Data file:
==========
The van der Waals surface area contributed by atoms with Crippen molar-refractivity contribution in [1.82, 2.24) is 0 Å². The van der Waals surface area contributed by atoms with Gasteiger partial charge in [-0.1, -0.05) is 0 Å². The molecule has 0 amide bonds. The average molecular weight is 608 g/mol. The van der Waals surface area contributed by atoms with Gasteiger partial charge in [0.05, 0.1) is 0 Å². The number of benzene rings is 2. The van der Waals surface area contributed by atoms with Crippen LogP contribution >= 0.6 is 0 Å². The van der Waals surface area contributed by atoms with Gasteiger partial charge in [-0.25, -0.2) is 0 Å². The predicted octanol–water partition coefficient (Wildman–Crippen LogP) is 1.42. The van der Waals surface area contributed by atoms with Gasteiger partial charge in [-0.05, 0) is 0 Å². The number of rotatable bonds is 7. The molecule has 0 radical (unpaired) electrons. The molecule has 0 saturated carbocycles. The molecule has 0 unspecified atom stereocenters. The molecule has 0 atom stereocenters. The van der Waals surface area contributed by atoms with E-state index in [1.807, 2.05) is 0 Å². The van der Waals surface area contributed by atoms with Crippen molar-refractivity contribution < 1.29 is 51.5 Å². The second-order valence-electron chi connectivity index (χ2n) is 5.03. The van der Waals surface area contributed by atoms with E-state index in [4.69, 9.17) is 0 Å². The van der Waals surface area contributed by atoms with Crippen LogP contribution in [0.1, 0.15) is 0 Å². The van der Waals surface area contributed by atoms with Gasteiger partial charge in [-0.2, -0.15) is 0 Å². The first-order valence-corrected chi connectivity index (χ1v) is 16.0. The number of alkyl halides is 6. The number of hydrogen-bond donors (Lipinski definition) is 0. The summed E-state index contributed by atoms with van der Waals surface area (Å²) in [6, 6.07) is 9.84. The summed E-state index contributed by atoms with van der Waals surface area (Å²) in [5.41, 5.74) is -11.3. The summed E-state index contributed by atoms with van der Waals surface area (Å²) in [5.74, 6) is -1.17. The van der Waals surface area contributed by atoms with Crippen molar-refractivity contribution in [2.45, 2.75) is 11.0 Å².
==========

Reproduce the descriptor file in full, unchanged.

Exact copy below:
The van der Waals surface area contributed by atoms with Crippen molar-refractivity contribution in [1.82, 2.24) is 0 Å². The van der Waals surface area contributed by atoms with Gasteiger partial charge in [-0.1, -0.05) is 0 Å². The molecule has 0 amide bonds. The average molecular weight is 608 g/mol. The van der Waals surface area contributed by atoms with Gasteiger partial charge in [0.05, 0.1) is 0 Å². The number of benzene rings is 2. The van der Waals surface area contributed by atoms with Crippen LogP contribution >= 0.6 is 0 Å². The van der Waals surface area contributed by atoms with Gasteiger partial charge in [-0.25, -0.2) is 0 Å². The predicted octanol–water partition coefficient (Wildman–Crippen LogP) is 1.42. The van der Waals surface area contributed by atoms with Gasteiger partial charge in [-0.05, 0) is 0 Å². The number of rotatable bonds is 7. The molecule has 0 radical (unpaired) electrons. The molecule has 0 saturated carbocycles. The molecule has 0 unspecified atom stereocenters. The molecule has 0 atom stereocenters. The van der Waals surface area contributed by atoms with E-state index in [1.807, 2.05) is 0 Å². The van der Waals surface area contributed by atoms with Crippen molar-refractivity contribution < 1.29 is 51.5 Å². The second-order valence-electron chi connectivity index (χ2n) is 5.03. The van der Waals surface area contributed by atoms with E-state index in [4.69, 9.17) is 0 Å². The van der Waals surface area contributed by atoms with Crippen LogP contribution in [0.1, 0.15) is 0 Å². The van der Waals surface area contributed by atoms with Gasteiger partial charge in [-0.2, -0.15) is 0 Å². The first-order valence-corrected chi connectivity index (χ1v) is 16.0. The number of alkyl halides is 6. The number of hydrogen-bond donors (Lipinski definition) is 0. The summed E-state index contributed by atoms with van der Waals surface area (Å²) in [6, 6.07) is 9.84. The summed E-state index contributed by atoms with van der Waals surface area (Å²) in [5.41, 5.74) is -11.3. The summed E-state index contributed by atoms with van der Waals surface area (Å²) in [5.74, 6) is -1.17. The van der Waals surface area contributed by atoms with Crippen molar-refractivity contribution in [2.45, 2.75) is 11.0 Å².